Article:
Funding for elders’ yarns
Before Yamaji elders Ollie George and Clarrie Cameron died late last year, Radio MAMA recorded their memories of life in earlier times.
“There were great leaders and great inspirational people and had a passion to keep language alive, and also to share their stories with the wider community,” manager Barry Anderson said.
He said Radio MAMA was now gearing up to collect more stories from older Yamaji people.
“They’re not necessarily traditional stories but they’ll be about what life used to be like,” Mr Anderson said.
“As people remember the areas, it’s important that those stories are captured and preserved.”
Mr Anderson said they also hoped to conduct oral history activities within schools, and to capture elders’ stories on video to be deposited in the State Library system for future generations.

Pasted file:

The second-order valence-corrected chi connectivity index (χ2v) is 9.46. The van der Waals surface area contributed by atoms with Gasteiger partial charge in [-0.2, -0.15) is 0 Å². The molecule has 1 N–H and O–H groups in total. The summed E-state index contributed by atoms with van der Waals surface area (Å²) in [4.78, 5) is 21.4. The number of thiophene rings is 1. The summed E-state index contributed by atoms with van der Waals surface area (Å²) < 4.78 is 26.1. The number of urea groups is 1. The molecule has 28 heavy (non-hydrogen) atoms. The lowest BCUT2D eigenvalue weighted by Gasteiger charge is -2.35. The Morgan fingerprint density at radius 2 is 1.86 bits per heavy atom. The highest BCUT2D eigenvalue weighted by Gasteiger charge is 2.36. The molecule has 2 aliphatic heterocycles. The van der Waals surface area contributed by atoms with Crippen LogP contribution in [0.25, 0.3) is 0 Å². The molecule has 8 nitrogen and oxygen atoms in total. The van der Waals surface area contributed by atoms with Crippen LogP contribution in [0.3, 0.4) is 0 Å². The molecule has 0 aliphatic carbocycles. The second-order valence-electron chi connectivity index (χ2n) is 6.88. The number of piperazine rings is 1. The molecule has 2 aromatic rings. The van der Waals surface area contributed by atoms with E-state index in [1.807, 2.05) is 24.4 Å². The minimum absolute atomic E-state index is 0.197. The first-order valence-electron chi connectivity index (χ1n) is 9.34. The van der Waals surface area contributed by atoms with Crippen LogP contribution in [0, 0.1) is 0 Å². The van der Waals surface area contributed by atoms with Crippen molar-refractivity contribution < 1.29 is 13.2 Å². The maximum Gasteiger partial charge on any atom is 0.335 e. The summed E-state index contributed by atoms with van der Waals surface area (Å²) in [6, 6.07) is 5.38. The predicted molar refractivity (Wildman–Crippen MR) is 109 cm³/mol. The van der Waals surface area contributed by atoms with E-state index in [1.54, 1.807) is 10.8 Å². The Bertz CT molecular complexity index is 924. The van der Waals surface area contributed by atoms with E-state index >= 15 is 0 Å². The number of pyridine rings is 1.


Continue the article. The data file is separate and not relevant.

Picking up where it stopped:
Interested people are welcome to contact Radio MAMA through the station’s Facebook page or phone 9964 6262.
The organisation has received a $9500 community grant from Australia Post to gather stories from throughout the Gascoyne and Murchison.
From the same funding program, Midwest Multicultural Association for Festival of Lights received $2000 for its The Festival of Lights — “Bubbly” Workshops.
An Australia Post spokeswoman described this as an education project aimed at engaging local students from low socio-economic backgrounds in education through a local community festival.
She said the project taught modules in science, mathematics and creative arts, seeking to overcome education barriers that are linked to limited financial circumstances.
Teach Learn Grow, an organisation that aims to provide children in the remote Mid West with the one-on-one educational support they need to thrive, received a $10,000 grant for its rural tutoring program.
Get the latest news from thewest.com.au in your inbox.
Sign up for our emails